MY OPINION? -- Only the "Sunni" Saudi King (who this US President bowed to), has the power to form a Sunni Caliphate, and declare himself Caliph of Sunni Islam. -- and the area that she's talking about borders on Saudi Arabia, Iraq, Jordan and Syria...

MY OPINION? -- This US President bowed to the higher power, and that was the "Sunni" Saudi King, who'd be the Caliph of Sunni Islam. ..... REALLY

by: Rudy Haugeneder from: Canada
June 18, 2014 11:29 PM
I wonder if young Shiite men and women around the world are making plans to join the spreading and increasingly sectarian war. If not yesterday and today, definitely tomorrow, next week, and next month. If so, expect a new breed of Shiite extremists to use Sunni extremist suicide tactics to attack and destroy their enemies, including oil fields, refineries, shopping centers, seaports, airports, etc. Nobody will be safe anywhere once it becomes a global sectarian war.
In Response

by: Ahmed Said
June 19, 2014 12:53 PM
ISIS represent a Muslim minority group smaller the the 15% shia of the Muslim world. the differences between the two however cannot be reconciled due to the gap that exist in what each sees as fundamental to faith.

by: D_Mann from: Upinya
June 18, 2014 8:30 PM
Kind of funny how plenty of people I served with over there (the ones that actually gave a thought to the whole thing) in 2004 and 2006 were saying that once we left, the Sunnis would be pissed that the Shiites were in put in charge of the place, and would likely just come in and try to undo what was done by our forces. I guess they were right.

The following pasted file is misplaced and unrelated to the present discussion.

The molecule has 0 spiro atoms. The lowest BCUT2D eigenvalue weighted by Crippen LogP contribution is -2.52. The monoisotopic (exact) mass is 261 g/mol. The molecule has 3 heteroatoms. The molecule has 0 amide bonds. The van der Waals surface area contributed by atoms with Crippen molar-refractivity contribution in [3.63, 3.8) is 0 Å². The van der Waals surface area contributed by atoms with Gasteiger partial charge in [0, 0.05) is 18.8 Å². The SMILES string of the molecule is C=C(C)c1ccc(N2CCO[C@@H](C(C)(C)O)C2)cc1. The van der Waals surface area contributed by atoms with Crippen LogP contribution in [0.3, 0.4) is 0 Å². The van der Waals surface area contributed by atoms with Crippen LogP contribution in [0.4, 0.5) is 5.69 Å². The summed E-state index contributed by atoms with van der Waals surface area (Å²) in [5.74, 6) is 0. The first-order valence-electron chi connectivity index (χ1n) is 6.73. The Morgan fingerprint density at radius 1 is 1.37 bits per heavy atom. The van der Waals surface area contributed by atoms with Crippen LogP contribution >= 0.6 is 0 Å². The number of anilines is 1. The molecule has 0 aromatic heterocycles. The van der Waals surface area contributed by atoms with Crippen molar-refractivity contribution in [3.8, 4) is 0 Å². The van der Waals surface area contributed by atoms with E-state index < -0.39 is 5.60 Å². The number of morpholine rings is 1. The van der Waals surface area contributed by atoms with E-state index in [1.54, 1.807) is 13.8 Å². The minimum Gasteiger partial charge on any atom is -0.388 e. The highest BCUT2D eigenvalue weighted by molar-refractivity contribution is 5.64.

In Response

by: John Poole from: Ardmore, PA
June 19, 2014 8:56 AM
Many who never had to actually visit Iraq sensed that nothing good could come from foreign invaders trying to impose their will on various tribes and competing religious sects. The ghost of Saddam is chuckling and shaking his head at the arrogant stupidity of American rulers. The clueless Paul Bremer was working with only Plan A (sweeping up the rose petals). There was no plan B, Too bad Bremer isn't forced to live with the mess he made but he's probably very comfortable back in some placid suburb of DC and has put the "unfortunate" consequences of our invasion out of his mind.

Featured Videos

Your JavaScript is turned off or you have an old version of Adobe's Flash Player. Get the latest Flash player.
Colombians Flee Venezuela as Border Crisis Escalatesi
X
August 27, 2015 2:08 AM